Lebanon 'detains' IS leader Baghdadi's wife

Lebanon 'detains' IS leader Baghdadi's wife
Security and military sources have said that the wife of Abu Bakr al-Baghdadi, the leader of the Islamic State group, was detained in Lebanon 10 days ago, along with their son.
4 min read
02 December, 2014
Abu Bakr al-Baghdadi was declared 'caliph' by IS in June
Lebanese security officials said on Tuesday that they had detained a wife and son of Islamic State group leader Abu Bakr al-Baghdadi.

"Military intelligence detained one of his wives, who was travelling with their child, near Arsal 10 days ago," a security source said. The source added that the news had been kept quiet while security arrangements were being arranged.

Baghdadi's wife has been identified as Sagia Dulaimi, a Syrian national who was released in a prisoner exchange earlier in the year between the Syrian government and rebels in Maaloula.  
     There are two different hostage crises because Jabhet al-Nusreh have half of the hostages and IS have the others.
- Ahmad Mousali, American University of Beirut 

Arsal is a Lebanese town near the border with Syria that has served as a bastion of the Syrian opposition through which militants and weapons could travel and refugees could find sanctuary.

An understanding held that none of the parties would take the battle into the town due to the large number of civilians and refugees living there.

A game changer

Jubhet al Nusreh-allied opposition forces have suffered a number of setbacks along the border, including having one of their leaders detained by Lebanese security forces.

They raided the town in early August, taking control of the police station and kidnapping 16 police officers.

Several days of fighting and bartering ensued that ended with 18 military personnel, 60 militants and 42 civilians dead.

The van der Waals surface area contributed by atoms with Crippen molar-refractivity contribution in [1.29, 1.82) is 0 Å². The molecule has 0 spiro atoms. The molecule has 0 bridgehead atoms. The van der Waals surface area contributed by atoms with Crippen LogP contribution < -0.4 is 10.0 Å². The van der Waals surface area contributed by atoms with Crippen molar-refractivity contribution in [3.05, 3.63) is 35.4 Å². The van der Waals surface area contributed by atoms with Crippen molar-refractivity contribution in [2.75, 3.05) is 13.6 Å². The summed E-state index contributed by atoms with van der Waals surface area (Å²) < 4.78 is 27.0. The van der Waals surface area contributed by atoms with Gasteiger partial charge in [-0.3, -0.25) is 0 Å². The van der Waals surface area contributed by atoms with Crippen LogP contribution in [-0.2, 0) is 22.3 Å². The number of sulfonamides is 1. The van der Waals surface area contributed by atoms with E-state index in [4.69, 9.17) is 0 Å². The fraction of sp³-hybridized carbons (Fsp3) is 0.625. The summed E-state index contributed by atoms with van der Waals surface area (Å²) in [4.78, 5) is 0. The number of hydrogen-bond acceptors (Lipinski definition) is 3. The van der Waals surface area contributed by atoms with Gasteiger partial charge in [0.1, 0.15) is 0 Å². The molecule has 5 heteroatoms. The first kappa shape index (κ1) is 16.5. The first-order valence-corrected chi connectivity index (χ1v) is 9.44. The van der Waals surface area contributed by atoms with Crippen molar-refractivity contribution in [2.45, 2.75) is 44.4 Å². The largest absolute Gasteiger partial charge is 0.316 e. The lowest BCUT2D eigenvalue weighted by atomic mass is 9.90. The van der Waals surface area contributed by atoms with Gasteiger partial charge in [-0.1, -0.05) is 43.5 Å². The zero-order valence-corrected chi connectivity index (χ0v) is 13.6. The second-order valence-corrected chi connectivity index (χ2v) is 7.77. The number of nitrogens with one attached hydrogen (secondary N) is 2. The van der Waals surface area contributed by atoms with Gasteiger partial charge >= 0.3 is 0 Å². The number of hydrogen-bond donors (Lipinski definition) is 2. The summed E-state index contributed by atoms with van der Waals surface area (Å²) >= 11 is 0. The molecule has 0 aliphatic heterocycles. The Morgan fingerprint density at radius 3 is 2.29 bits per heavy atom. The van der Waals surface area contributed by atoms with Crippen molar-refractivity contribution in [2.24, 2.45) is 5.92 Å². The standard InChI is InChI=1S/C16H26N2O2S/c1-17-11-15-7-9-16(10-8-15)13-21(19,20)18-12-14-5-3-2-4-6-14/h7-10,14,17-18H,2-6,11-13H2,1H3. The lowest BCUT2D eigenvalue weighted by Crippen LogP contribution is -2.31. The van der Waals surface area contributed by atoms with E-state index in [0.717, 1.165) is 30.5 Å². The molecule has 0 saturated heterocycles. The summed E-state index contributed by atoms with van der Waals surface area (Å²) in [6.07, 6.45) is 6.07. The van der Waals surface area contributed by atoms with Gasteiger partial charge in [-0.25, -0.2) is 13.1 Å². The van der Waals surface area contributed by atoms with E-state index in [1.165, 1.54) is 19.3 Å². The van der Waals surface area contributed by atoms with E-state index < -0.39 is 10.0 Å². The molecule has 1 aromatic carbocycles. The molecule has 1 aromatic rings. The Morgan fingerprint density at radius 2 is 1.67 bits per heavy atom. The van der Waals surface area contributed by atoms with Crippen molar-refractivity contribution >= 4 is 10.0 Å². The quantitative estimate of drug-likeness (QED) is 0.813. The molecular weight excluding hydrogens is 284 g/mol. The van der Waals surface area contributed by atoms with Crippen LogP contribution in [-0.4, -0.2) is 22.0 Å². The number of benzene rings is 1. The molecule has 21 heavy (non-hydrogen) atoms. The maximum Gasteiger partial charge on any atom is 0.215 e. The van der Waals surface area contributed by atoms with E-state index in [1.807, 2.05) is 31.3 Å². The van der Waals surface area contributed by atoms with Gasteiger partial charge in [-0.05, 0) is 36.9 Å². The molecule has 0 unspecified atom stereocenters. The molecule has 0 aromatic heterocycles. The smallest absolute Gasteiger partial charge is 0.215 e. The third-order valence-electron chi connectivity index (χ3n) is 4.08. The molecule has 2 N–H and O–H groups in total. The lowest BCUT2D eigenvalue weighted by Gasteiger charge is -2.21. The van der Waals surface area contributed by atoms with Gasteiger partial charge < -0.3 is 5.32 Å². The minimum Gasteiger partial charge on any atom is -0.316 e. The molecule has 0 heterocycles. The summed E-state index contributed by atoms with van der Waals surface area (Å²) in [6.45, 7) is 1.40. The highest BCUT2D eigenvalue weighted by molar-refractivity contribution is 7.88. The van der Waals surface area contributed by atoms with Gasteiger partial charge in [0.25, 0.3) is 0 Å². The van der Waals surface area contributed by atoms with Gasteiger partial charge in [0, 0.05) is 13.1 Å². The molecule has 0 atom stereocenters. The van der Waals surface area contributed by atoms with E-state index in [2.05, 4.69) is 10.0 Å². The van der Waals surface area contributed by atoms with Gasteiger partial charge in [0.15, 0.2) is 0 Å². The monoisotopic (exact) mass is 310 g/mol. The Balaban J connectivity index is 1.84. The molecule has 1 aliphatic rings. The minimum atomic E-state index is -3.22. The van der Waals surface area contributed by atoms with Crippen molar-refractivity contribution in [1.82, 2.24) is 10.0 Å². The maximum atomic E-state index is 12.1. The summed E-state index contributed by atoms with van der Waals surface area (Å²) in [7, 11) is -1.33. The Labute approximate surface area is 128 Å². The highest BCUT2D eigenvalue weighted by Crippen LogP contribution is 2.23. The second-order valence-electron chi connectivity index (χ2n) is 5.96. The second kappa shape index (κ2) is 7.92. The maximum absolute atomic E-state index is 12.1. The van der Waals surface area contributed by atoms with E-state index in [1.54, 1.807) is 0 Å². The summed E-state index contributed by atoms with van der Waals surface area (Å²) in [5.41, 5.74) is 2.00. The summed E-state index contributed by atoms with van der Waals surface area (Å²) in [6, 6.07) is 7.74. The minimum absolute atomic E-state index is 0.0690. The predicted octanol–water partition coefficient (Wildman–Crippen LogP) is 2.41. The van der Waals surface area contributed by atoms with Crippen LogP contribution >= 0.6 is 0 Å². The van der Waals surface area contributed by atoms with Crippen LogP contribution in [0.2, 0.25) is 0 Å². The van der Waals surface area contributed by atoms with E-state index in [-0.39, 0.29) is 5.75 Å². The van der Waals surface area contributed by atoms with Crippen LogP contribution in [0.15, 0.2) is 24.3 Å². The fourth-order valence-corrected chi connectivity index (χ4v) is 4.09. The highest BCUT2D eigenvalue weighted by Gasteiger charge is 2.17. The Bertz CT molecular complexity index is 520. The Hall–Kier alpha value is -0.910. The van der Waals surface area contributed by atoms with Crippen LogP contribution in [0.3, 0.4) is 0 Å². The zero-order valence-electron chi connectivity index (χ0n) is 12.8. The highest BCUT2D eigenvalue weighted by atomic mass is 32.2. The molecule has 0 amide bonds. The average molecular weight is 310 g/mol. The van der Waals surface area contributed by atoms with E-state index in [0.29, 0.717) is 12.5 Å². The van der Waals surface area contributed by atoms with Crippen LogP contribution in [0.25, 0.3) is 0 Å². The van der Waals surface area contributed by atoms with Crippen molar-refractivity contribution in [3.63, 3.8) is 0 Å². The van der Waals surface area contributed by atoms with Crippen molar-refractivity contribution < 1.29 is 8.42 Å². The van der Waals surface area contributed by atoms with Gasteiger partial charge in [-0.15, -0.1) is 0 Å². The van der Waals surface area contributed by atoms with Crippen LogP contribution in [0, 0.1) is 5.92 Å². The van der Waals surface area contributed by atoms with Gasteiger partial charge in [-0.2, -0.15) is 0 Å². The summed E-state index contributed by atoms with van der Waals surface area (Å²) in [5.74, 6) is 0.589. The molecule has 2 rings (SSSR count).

Around 30 security personnel were taken hostage and held by either Jubhet al Nusreh or the Islamic State group (IS, formerly known as ISIS). 

Two have since been beheaded.

The arrest of Baghdadi's wife was confirmed by a military source, who said that the woman was a Syrian national, and that the child was around eight years old.

The arrest was first reported by the Lebanese daily as-Safir, who said that "foreign intelligence agencies" were involved. 

The wife and child are now said to be in the defence ministry headquarters in Yarze.

The detention could have an impact on negotiations over the remaining hostages, which have yet to bear much fruit.

"There are, in effect, two different hostage crises now, because Jabhet al-Nusreh have around half of the hostages and Daesh (a derogatory Arabic term for IS) have the others," said Ahmad Mousali, professor of political science, American University of Beirut. 

Dual crisis

The two militias share a similar hardline ideology but have fought each other on the Syrian battlefield and have different strategies and objectives in the conflict.

The Lebanese government has reached out to Turkey and Qatar to help mediate with the two groups but there has been little movement.

"Turkey has been accused of being close to and supporting IS and likewise the same accusations have been made with regards to Qatar and Jabhet al Nusreh. Both countries are trying to dispell those rumours so don't want to appear too close in these negotiations," said Mousali. 

Earlier in the week, General Security head of staff Major General Abbas Ibrahim was placed in charge of negotiations. 

The decision to negotiate directly is due to the procrastination of the Qatari mediator, Ahmed al-Khatib, Lebanon's prime minister said in remarks published on Monday.

The following day, the prime minister urged 
the Qatari emir to revive his country's mediation in the negotiations and "end the suffering of the families", according to the state-run National News Agency.

The discussions over the hostage release have revolved around a prisoner-swap deal with the militants demanding the release of five Islamist inmates detained in Lebanon and 50 female prisoners in Syria in return for each of the 26 captives they hold.

"Islamic State don't have a significant foothold in Lebanon like Jubhet al-Nusreh do and they really want the release of these Islamist detainees as this will help them reactivate their cells in the country," explained Mario Abou Zeid, research analyst at the Carnegie Middle East Center.

Baghadi was declared the "caliph" of IS' self-declared Islamic "caliphate" in Syria and Iraq in a message delivered at the start of the Islamic holy month of Ramadan, which fell in June. 

Baghdadi is believed to have been imprisoned by the US in Iraq in the years following the removal of Saddam Hussein, and was placed on the US "terrorism" watchlist in October 2011. There is a $10 million bounty for his capture.